The electric energy of the 2014 World Cup is everywhere here in Miami. It’s a natural fit for us, with so many Miamians hailing from so many different countries, and everyone seems to have caught the World Cup bug. Embarrassingly, I really don’t know much about the World Cup, (or even soccer for that matter) but I do love a good party. Yes, I am totally one of those fans that just joins in on the fun every four years. This year I wanted to be a little bit prepared on the
soccer football front, so I created this quick list of potential questions that little ones may ask about the game being played on the biggest international stage. So without further ado, Mommy Mafia presents, The Non-Soccer Mom’s 2014 World Cup Cheat Sheet.
Why did they name the 2014 World Cup Soccer Ball “Brazuca”?
Yes, I know that David Beckham is NOT playing in the 2014 World Cup. BUT, he’s holding the official FIFA 2014 World Cup ball, sooo that gives me an excuse to include a picture of
his hotness Britain’s most iconic athlete on this list. (I’ve been looking for an excuse to put a picture of him on this site forever.) Besides, he’s doing his best to bring Major League Soccer to Miami, hopefully by 2017. In case you were actually looking at the ball, the Adidas Brazuca FIFA 2014 World Cup Official Match Soccer Ball is kinda crazy expensive at a retail price of $160. According to FIFA.com, the “ball was actually named Brazuca back in September 2012 following a public vote in Brazil. “Brazuca” is an informal local term which means “Brazilian”, or representing the Brazilian way of life.” If you’re just looking for a ball for the kids, you may be interested in the Adidas Brazuca FIFA 2014 World Cup Top Glider Soccer Ball (retail price around $35) which is a replica of the official one. Make sure to check the size you need based on the age(s) of your kids.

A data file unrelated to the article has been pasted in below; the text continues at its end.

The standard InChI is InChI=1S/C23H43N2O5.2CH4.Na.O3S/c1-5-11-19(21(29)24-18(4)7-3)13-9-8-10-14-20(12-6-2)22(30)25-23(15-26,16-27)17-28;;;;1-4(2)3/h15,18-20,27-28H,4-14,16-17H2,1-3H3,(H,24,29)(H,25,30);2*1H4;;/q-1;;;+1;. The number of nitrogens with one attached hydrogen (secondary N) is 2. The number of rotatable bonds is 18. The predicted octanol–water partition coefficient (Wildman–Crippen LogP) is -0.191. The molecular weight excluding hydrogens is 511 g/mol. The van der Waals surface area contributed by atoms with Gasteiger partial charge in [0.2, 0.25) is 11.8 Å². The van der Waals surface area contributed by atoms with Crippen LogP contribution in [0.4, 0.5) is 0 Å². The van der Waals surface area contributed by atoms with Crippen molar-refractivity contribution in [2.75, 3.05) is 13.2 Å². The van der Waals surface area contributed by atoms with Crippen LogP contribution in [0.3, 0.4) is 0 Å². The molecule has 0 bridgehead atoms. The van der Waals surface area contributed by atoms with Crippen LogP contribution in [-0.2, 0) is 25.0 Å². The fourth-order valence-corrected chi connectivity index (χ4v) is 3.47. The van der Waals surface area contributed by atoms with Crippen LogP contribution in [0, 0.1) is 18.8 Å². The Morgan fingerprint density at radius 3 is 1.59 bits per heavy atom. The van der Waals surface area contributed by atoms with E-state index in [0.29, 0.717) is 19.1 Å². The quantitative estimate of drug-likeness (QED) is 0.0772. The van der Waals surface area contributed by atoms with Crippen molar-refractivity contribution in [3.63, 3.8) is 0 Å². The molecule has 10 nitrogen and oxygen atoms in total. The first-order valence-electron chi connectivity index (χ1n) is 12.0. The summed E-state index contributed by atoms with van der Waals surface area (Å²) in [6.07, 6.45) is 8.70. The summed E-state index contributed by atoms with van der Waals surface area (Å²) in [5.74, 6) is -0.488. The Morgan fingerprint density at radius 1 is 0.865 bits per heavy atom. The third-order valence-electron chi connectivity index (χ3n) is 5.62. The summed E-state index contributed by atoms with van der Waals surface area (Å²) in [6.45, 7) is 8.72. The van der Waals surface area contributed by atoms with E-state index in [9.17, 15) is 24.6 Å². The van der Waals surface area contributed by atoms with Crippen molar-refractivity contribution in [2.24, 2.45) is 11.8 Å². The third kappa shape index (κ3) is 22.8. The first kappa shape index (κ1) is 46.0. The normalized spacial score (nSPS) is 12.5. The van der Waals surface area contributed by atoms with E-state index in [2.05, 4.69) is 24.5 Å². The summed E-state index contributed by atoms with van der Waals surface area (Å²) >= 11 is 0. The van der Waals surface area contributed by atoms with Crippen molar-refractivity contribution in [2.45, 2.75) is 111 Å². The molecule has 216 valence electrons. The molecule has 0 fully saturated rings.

What are the basic rules of soccer?
You can use anything but your arms. Each team starts 11 players. Offside: passing w/o 2 players between you & goal. Yellow card: slap on wrist. Red card: player must leave game. Out of bounds: throw in. Foul = other team gets free kick. Foul in box = Penalty shot. 3 substitutions. (written in a succinct 2 tweet form via SI.com)
How do teams qualify for the World Cup?
If you’re the host country of the World Cup (Brazil), then you’re automatically in. For the rest of the world, qualifying for the World Cup is a grueling 2-year process of different tournaments and matches. The world is divided up into 6 confederations which each have slightly different rules for qualifying teams to go to the World Cup. The minutiae of the process varies from region to region, but they’re all round-robin tournaments, sometimes with an additional two-game playoff that’s determined based on aggregate goals (For example if Team 1 wins the first game 2-0 and Team 2 wins the second game 3-0, Team 2 would advance). (SI.com)
There are 32 teams that play in the World Cup. These 32 teams are the best in the world. According to the FIFA/Coca-Cola World Ranking table as of today, The U.S. is ranked #13, Spain is ranked #1.
Who are the BEST of the 2014 World Cup players?
After searching website after website on who are the best players that will be competing, I realized that the “Best” is pretty subjective and folks are VERY opinionated. So I’ll leave “Best” up to the experts. I found this list from CBSNews.com that describes some of the players they feel we should be paying attention to.